English

7th Grade

The seventh-grade English class continues the development of vocabulary acquisition, grammar concepts, writing skills, and the analytical study of literature. The curriculum begins during the summer when students read three books from a list provided. Throughout the year, the students read literature collectively within their class, but also engage in independent reading projects based on self-selected texts. The class collectively reads several short stories, including “The Necklace” by Guy de Maupassant, “The Tell-Tale Heart” and “The Cask of Amontillado” by Edgar Allan Poe, the poem “The Raven” by Edgar Allan Poe, The Outsiders by S.E. Hinton, “Nothing Gold Can Stay” by Robert Frost, “I Have a Dream” by Dr. Martin Luther King, Jr., The Secret Life of Bees by Sue Monk Kidd, and A Midsummer Night’s Dream by William Shakespeare. The writing component interweaves all areas of the English curriculum. Formal assessments in writing include essays in response to literature, persuasive speeches, research-based assignments, paragraph-length responses to reading, blogging, and creative writing. The English curriculum reinforces grammar concepts through weekly lessons and assessments. For grammar, the seventh-grade students study the following concepts presented in the book English 8 (Houghton): parts of speech, agreement, compliments, capitalization, punctuation, phrases, clauses, and diagramming. For vocabulary, the students engage in interactive and customized vocabulary training through an online program called Membean. During training, they are introduced to new vocabulary and through adaptive reinforcement software, Membean is able to customize the learning process for the students. The vocabulary assessments are based on the student’s individualized word list.

 

8th Grade English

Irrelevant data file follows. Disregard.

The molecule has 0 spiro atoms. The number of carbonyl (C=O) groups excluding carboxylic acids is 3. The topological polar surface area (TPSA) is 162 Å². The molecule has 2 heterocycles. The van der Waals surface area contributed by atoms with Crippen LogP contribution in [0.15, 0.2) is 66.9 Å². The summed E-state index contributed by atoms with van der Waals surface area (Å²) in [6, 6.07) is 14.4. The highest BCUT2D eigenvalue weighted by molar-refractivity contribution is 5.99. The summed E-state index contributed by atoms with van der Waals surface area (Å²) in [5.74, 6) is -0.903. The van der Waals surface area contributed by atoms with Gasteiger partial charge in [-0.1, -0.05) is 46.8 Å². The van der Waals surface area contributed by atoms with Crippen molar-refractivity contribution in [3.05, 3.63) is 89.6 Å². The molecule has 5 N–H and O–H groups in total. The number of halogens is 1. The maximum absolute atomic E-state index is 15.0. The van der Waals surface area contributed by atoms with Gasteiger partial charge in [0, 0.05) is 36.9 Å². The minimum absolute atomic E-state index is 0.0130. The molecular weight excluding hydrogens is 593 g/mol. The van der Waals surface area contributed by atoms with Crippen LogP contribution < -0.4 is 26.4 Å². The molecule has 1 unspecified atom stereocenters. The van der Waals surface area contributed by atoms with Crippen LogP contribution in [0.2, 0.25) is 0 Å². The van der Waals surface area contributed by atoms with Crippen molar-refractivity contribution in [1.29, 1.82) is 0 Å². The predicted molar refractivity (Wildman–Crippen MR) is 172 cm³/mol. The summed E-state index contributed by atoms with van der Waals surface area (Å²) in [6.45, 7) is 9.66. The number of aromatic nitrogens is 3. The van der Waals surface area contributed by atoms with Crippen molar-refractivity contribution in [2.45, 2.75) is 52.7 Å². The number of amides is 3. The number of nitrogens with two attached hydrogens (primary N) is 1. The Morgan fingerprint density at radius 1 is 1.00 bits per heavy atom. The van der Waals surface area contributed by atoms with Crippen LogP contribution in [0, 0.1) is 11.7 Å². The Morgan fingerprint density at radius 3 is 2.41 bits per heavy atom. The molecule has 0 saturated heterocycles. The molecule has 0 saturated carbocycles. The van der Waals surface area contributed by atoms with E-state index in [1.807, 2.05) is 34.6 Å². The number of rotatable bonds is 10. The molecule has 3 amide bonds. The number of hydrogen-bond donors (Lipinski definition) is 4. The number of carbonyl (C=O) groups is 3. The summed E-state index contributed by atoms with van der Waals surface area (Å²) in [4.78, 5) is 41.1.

The eighth-grade English class emphasizes vocabulary acquisition, mastery of grammar concepts, the development of writing skills, and the analytical study of literature. The curriculum begins during the summer when students read selected books from a list provided. Throughout the year, the students read literature collectively within their class, but also engage in independent reading projects based on self-selected texts. The class collectively reads the following: “Where There’s a Wall” by Joy Kogawa, “Poem 479” by Emily Dickinson, “Poem 383” by Emily Dickinson, “Stopping by Woods on a Snowy Evening” by Robert Frost, “A Dream Deferred” by Langston Hughes, “Dreams” by Langston Hughes, “kitchenette building” by Gwendolyn Brooks, “Introduction to Poetry” by Billy Collins, “Forgetfulness” by Billy Collins, Fahrenheit 451 by Ray Bradbury, Of Mice and Men by John Steinbeck, Othello by William Shakespeare, and self-selected nonfiction articles and books in preparation for research writing. The writing component interweaves all areas of the English curriculum. Formal assessments in writing include essays in response to literature, persuasive speeches, research-based assignments, paragraph-length responses to reading, blogging, creative writing, and research-based essays or a final research paper.  The English curriculum reinforces grammar concepts through weekly lessons and assessments. For grammar, the eighth-grade students study the following concepts presented in the book Language Network (McDougal Littell): parts of speech, agreement, compliments, capitalization, punctuation, phrases, clauses, and diagramming. For vocabulary, the students engage in interactive and customized vocabulary training through an online program called Membean. During training, they are introduced to new vocabulary and through adaptive reinforcement software, Membean is able to customize the learning process for the students. The vocabulary assessments are based on the student’s individualized word list. Finally, in the first semester only during COMMON TIME, eighth-grade students prepare for the standardized tests for entrance into private high schools by completing exercises in the Barron’s review book for the ISEE (4th edition).  The review of materials and skills necessary for success on standardized tests enables the students to approach the entrance exams with confidence.